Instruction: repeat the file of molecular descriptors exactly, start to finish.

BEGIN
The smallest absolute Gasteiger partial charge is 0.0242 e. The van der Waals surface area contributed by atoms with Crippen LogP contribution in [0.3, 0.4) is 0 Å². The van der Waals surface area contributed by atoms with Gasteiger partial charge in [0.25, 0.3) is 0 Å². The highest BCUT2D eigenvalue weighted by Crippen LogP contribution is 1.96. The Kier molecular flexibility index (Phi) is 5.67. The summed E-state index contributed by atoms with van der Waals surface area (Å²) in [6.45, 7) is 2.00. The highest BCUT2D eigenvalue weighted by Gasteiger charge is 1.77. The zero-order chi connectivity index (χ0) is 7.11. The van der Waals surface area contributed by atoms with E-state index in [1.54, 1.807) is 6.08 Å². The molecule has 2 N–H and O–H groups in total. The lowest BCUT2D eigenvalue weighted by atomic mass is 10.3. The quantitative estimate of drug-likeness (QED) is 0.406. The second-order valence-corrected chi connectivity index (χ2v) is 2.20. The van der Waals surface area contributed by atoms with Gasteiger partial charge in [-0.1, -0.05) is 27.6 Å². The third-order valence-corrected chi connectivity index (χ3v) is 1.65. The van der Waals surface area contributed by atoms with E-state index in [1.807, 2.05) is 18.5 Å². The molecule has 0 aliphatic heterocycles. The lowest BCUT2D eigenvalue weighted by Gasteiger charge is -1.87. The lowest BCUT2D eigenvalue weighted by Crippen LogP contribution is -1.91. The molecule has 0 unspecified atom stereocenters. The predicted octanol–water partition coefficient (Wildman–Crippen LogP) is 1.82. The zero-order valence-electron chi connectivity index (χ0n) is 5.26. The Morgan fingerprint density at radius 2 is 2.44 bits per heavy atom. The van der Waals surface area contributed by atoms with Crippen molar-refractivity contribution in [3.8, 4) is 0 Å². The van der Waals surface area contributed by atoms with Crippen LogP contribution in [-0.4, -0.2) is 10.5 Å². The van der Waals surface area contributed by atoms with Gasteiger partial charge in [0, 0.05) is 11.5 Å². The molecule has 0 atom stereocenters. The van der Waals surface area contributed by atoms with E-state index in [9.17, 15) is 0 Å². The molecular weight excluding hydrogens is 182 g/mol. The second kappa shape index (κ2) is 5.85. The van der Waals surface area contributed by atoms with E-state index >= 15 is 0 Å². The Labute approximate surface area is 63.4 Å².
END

The smallest absolute Gasteiger partial charge is 0.0242 e. The van der Waals surface area contributed by atoms with Crippen LogP contribution in [0.3, 0.4) is 0 Å². The van der Waals surface area contributed by atoms with Gasteiger partial charge in [0.25, 0.3) is 0 Å². The highest BCUT2D eigenvalue weighted by Crippen LogP contribution is 1.96. The Kier molecular flexibility index (Phi) is 5.67. The summed E-state index contributed by atoms with van der Waals surface area (Å²) in [6.45, 7) is 2.00. The highest BCUT2D eigenvalue weighted by Gasteiger charge is 1.77. The zero-order chi connectivity index (χ0) is 7.11. The van der Waals surface area contributed by atoms with E-state index in [1.54, 1.807) is 6.08 Å². The molecule has 2 N–H and O–H groups in total. The lowest BCUT2D eigenvalue weighted by atomic mass is 10.3. The quantitative estimate of drug-likeness (QED) is 0.406. The second-order valence-corrected chi connectivity index (χ2v) is 2.20. The van der Waals surface area contributed by atoms with Gasteiger partial charge in [-0.1, -0.05) is 27.6 Å². The third-order valence-corrected chi connectivity index (χ3v) is 1.65. The van der Waals surface area contributed by atoms with E-state index in [1.807, 2.05) is 18.5 Å². The molecule has 0 aliphatic heterocycles. The lowest BCUT2D eigenvalue weighted by Gasteiger charge is -1.87. The lowest BCUT2D eigenvalue weighted by Crippen LogP contribution is -1.91. The molecule has 0 unspecified atom stereocenters. The predicted octanol–water partition coefficient (Wildman–Crippen LogP) is 1.82. The zero-order valence-electron chi connectivity index (χ0n) is 5.26. The Morgan fingerprint density at radius 2 is 2.44 bits per heavy atom. The van der Waals surface area contributed by atoms with Crippen molar-refractivity contribution in [3.8, 4) is 0 Å². The van der Waals surface area contributed by atoms with Crippen LogP contribution in [-0.4, -0.2) is 10.5 Å². The van der Waals surface area contributed by atoms with Gasteiger partial charge in [0, 0.05) is 11.5 Å². The molecule has 0 atom stereocenters. The van der Waals surface area contributed by atoms with E-state index in [9.17, 15) is 0 Å². The molecular weight excluding hydrogens is 182 g/mol. The second kappa shape index (κ2) is 5.85. The van der Waals surface area contributed by atoms with E-state index >= 15 is 0 Å². The Labute approximate surface area is 63.4 Å².